When did my heart harden? How did empathy slip away? Dr. Lindelson pondered these questions in the spacious office where she had practiced psychotherapy for forty years, since she completed he... [+]
First thing every day, I count out the same colorful cocktail of medications into Mother’s four containers: morning, midday, evening meal and nighttime. Two pink pills shortly after waking up, and another one right before going to bed; two different statins with breakfast; an aspirin in the morning; one tiny blue antacid pill with each meal; and on it goes... The same as yesterday and the day before and the day before that.
I woke a few minutes ahead of the alarm and forced myself out of the comfort of my bed, pulled a robe over my nightdress, and prepared for another morning with Mother.
Even before the fluorescent tube had flickered to life, my hand was reaching for the medicine cupboard. It’s the one to the right of the shelf displaying Mother’s collection of crosses and figures of Jesus and pictures of various popes, as well as coronation photographs and other royal trophies – a Charles and Di wedding plate, another of the Jubilee, and a mug with a picture of Andrew and Fergie. Nothing for William and Kate: illness and age had sapped her vitality too much for her to mark that occasion with her earlier enthusiasms.
As I close the cupboard door, I glance at the faded photograph pinned to the outside, two young women on a Val d’Isère ski slope. I don’t have to turn it over to recall the writing on the back, “Together forever, Maggie and Renate.” While I wait for the kettle to boil for Mother’s morning cup of tea, I gaze past my reflection in the darkened windowpane, staring across the years to that week in France.
Everything is white apart from the skiers’ bright clothes, though I see only you. I hear your giggles mingling with the swish of skis as you glide across to help me up from yet another undignified fall. Along with the chill of the air, my own laughter reddens my face. Later on, the warm smell of the log fire has replaced crystal clear pine scents. Your breath, as you whisper Ich lieb’ dich, caresses my cheeks, flushed again. I feel the soft brush of your mouth on mine...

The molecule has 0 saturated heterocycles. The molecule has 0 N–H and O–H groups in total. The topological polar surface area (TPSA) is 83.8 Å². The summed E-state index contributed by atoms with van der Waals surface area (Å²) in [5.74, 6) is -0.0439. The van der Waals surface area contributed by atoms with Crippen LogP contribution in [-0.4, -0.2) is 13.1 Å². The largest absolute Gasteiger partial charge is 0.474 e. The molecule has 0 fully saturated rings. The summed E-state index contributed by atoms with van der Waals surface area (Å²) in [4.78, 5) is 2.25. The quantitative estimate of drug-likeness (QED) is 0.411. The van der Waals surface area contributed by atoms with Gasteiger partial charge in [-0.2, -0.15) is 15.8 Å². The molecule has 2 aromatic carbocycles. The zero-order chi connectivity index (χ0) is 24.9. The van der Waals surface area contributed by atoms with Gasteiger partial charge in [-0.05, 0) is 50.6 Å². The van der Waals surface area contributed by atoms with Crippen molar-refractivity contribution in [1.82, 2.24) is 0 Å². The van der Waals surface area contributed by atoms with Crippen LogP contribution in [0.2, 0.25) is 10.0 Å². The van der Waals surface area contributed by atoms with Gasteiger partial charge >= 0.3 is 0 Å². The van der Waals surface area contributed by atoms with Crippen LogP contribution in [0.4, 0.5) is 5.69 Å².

The kettle clicks off and I find myself snapped back to the present, regarding my reflection, with its fingers touching its lips. The brightness of the ski slope and comfort of the cabin have been replaced by kitchen drabness in a house occupied by two lonely women, the fragrances of Val d’Isère ousted by the insistent smells of dishcloths that never have a chance to completely dry.
I had moved out a few months after Father died, leaving Mother alone – no, not alone. She has always had her religion, her steadfast Faith, the stubborn spark that ignited many disputes. I stopped being Mary and became Maggie, stumbling around European capitals, working as a waitress in tourist areas where speaking English was an advantage. I met Renate while she was a barmaid in Berlin’s Hard Rock Café. My time with her was the most blissful period of my life. But that’s over now. It was shortly after that skiing holiday that Mother suffered a stroke, leaving her semi-paralyzed and unable to talk for almost a year.
I didn’t have time to think about Renate while I looked after Mother in those early days. When she was able to speak again, I tried to build up the courage to tell her about us, but I failed. And kept failing.
After she regained some mobility, the picture on the cupboard door was joined by the Lord’s Prayer, the Carer’s Prayer, and a rosary, in her hope that I would absorb the message.
It’s been four years since I moved out of our flat in Berlin, precipitating our first and last argument…
“I just can’t handle this right now. I’m too busy dealing with Mother.”
“You and me, we’re just ‘this?’ Is that it?” Renate crossed her arms tightly.
“She needs me. I’m all the family she has left. It’s my duty.”